(Bloomberg News) Two Julius Baer Group Ltd. client advisors were charged with helping more than 180 U.S. clients of the Zurich-based bank evade taxes, according to an indictment and a person with knowledge of the matter.

Daniela Casadei and Fabio Frazzetto conspired with more than 180 U.S. clients and others at the bank to hide at least $600 million in assets from the Internal Revenue Service, according to the indictment in federal court in New York and the person, who wasn't authorized to speak about the matter. The indictment refers to the bank as Swiss Bank No. 1.

"The bank is one of a number of Swiss financial institutions supporting the ongoing tax negotiations between the U.S. and Switzerland and is cooperating with the U.S. government investigation," Baer said in an e-mailed statement today.

Baer, the Alpine country's fifth-biggest wealth manager, said it can't comment on the indictments or the U.S. government investigation. Casadei and Frazzetto weren't available for comment through a call to the bank, and Martin Somogyi, a Baer spokesman, declined to put Bloomberg in touch with either.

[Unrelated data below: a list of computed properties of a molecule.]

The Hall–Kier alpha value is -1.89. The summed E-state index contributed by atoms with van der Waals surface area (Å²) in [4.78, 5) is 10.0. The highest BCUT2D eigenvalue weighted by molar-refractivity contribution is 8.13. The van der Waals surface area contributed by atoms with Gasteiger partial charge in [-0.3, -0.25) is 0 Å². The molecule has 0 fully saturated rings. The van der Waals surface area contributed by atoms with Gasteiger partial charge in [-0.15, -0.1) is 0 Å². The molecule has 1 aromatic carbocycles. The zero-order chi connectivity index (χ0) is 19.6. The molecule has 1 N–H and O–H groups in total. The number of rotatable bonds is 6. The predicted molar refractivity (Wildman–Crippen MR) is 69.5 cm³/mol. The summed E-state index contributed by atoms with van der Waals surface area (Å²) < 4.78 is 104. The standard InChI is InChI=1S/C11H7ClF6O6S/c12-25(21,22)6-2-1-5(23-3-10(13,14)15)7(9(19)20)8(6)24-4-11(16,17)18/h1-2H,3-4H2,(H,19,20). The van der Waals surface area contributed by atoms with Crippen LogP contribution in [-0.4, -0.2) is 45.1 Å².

"This has generally been expected," said Dirk Becker, an analyst at Kepler Capital Markets in Frankfurt with a "hold" rating on the stock. "Julius Baer needs to find a way out of this."

U.S. Crackdown

The charges come amid a U.S. crackdown that includes grand jury investigations of eight foreign banks. Prosecutors have filed tax charges against three dozen former U.S. clients of UBS AG and Credit Suisse Group AG, Switzerland's two biggest banks, and London-based HSBC Holdings Plc, Europe's biggest bank. At least 21 bankers, advisers and attorneys also have been charged.

"First we saw UBS, then we saw Credit Suisse, then we saw HSBC, now we have Julius Baer," said Jeffrey Neiman, a former federal prosecutor who practices law in Fort Lauderdale, Florida.

The new indictment cites 15 clients, without identifying them, who allegedly used Casadei or Frazzetto to hide their accounts. About 30,000 U.S. taxpayers have avoided prosecution since 2009 by voluntarily disclosing offshore accounts to the IRS. The Justice Department has interviewed many of them in building new criminal cases.

'Breadth of Information'

"This is another example of the breadth of information obtained by the IRS and the Department of Justice through the voluntary disclosure program," Neiman said.

Switzerland hopes to submit the results of talks with the U.S. to lawmakers in the "foreseeable future," Swiss Finance Minister Eveline Widmer-Schlumpf said in an interview in the Swiss capital Bern last week.